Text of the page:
was told that you've had a difficult time.' A look of hurt entered her eyes. ' told you that?' Knowing that he couldn't answer her question, but needing to erase that look of betrayal, he rushed on. ' doesn't matter. What does matter is that, theoretically, you and your husband are in a position to mobilize the best of resources. Few of the people I've spoken to are. Many don't recognize the handicap early on, others refuse to admit it. And then, even beyond the mon-etary demands, they don't know where to turn.' I Sabrina tore her gaze from his and aimed it out over the park. When the baby gave a sudden weak wail, she put her mouth to his forehead, -cooed softly and resumed her gentle rocking. He quieted almost instantly. Derek smiled. ' knows a good thing, doesn't he?' ''m not sure what he knows, Mr. Mcgill.' It wasn't an admission, Page 3
Barbara Delinsky - Commitments
exactly. The most precocious of sixteen-month-olds was still a creature of sensation, an entity whose brain workings were vague. But it wasn't a denial, either, and that was what Derek homed in on. ' long have you known that he was differentv he asked with that same gentleness he'd felt earlier, the one that was as unfamiliar to his ears as it was to his heart. ' child is different. Each has its own strengths and weaknesses.' ' are Nicholas' strengths?' She thought about that for a minute, and when she looked at Derek again, her eyes were misty. '
has a heartrending smile and a great potential for love.' 13 Invisible fingers squeezed Derek's heart. ' he. get those from his mother?" She blinked, pressed her lips together and seemed to marshal her composure. ' try.' ' the smiles come harder these days?' '.' '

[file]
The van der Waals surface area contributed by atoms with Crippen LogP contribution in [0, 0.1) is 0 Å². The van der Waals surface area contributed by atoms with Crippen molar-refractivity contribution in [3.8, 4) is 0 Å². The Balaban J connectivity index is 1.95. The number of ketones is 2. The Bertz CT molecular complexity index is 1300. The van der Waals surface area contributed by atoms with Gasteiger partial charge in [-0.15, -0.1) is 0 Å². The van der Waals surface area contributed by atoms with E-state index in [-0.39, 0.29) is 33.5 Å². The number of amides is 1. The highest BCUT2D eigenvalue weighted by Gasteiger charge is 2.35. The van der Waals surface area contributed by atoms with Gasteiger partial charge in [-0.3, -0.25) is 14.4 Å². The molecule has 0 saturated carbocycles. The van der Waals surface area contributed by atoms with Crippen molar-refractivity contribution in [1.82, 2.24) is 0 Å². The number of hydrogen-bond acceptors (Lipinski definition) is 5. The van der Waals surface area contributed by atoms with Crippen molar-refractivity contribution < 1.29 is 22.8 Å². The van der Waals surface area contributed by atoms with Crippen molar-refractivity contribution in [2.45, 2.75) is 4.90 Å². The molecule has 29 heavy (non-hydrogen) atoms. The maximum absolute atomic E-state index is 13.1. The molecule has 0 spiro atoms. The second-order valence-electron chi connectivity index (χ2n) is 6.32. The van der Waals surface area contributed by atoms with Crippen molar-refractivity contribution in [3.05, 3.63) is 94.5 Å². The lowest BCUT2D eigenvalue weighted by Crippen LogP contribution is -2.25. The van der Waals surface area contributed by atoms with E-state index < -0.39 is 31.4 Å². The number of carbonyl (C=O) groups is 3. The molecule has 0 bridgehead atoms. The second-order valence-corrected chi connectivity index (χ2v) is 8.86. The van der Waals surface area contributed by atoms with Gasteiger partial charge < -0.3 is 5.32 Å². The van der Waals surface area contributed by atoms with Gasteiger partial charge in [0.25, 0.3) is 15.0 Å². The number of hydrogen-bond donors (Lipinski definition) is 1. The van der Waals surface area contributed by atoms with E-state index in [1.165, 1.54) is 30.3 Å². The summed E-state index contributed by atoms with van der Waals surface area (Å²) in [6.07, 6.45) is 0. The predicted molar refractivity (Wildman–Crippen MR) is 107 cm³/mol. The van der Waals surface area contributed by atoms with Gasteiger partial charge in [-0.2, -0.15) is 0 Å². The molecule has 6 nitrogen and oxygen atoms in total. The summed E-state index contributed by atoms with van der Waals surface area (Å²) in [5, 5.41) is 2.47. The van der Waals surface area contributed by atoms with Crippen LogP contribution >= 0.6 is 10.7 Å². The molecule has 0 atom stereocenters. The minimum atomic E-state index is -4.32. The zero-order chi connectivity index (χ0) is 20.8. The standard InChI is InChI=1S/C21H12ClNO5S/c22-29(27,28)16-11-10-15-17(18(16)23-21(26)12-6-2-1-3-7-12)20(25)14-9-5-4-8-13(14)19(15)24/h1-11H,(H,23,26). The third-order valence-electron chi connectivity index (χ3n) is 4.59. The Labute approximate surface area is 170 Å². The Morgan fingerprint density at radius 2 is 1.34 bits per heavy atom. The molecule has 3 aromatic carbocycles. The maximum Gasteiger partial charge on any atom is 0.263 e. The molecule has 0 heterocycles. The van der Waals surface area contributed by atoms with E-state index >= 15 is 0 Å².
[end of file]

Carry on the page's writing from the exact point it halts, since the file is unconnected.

you tell me about it?' She took a shaky breath, then slowly shook her head. ' not?' ' things are private.' ' things benefit from sharing.' Lowering her head, she caressed the baby's brow with her cheek. The silence went on for such a long time that Derek was beginning to wonder whether he was being tuned out as a prelude to being asked to leave; then she spoke again. ' has problems. The world is full of frustration and heartache. Some people find solace in sharing.' She hesitated, and her-voice lowered. ' deal with things on their own., ' that what you want to dor ''s what I have to do., '? If I can shed light on the extent of the frustration and heartache, perhaps something will come of it.' ' doubt that/ she murmured, and for the first time, there was an element of defeat in her voice. ' is an inexact science. Doctors aren't miracle workers. No amount of light shed on the problem will change the fact that brain damage can't be reversed.' ', but it can aid in the coping.' She looked at him then, her eyes touched by cunosity. ' that how you justify your work?' ''s one of the ways.' 14 ''re a reporter, not a politician or a therapist.' '.' ' you really helped people?' 11 like to think it. There are times when we've been able to publicize a problem so much that the forcesthat-be had to sit up and take notice.' Her lips seemed to relax into the beginning of a smile. It was a sweet beginning, and it surprised Derek. She had every right to be bitter-pr cynical, yet she wasn't. Goodness. He thought it again. Again he was touched. ' me with one of your stories/ she invited softly. He sifted through -the files in his mind. It was a large collection, comprising reports he'd done not only for Outside Insight, but for the various news programs with which he'd been involved prior to that. ' year I did a piece on the job discrimination faced by cancer patients. I interviewed dozens of people who, as soon as they were diagnosed as having cancer, were denied jobs or opportunities for advancement. many of those people had been treated successfully for their illness, yet still they were regarded as futureless. As a result of awareness generated by the report, a group of patients got together'and filed a class-action suit charging a violation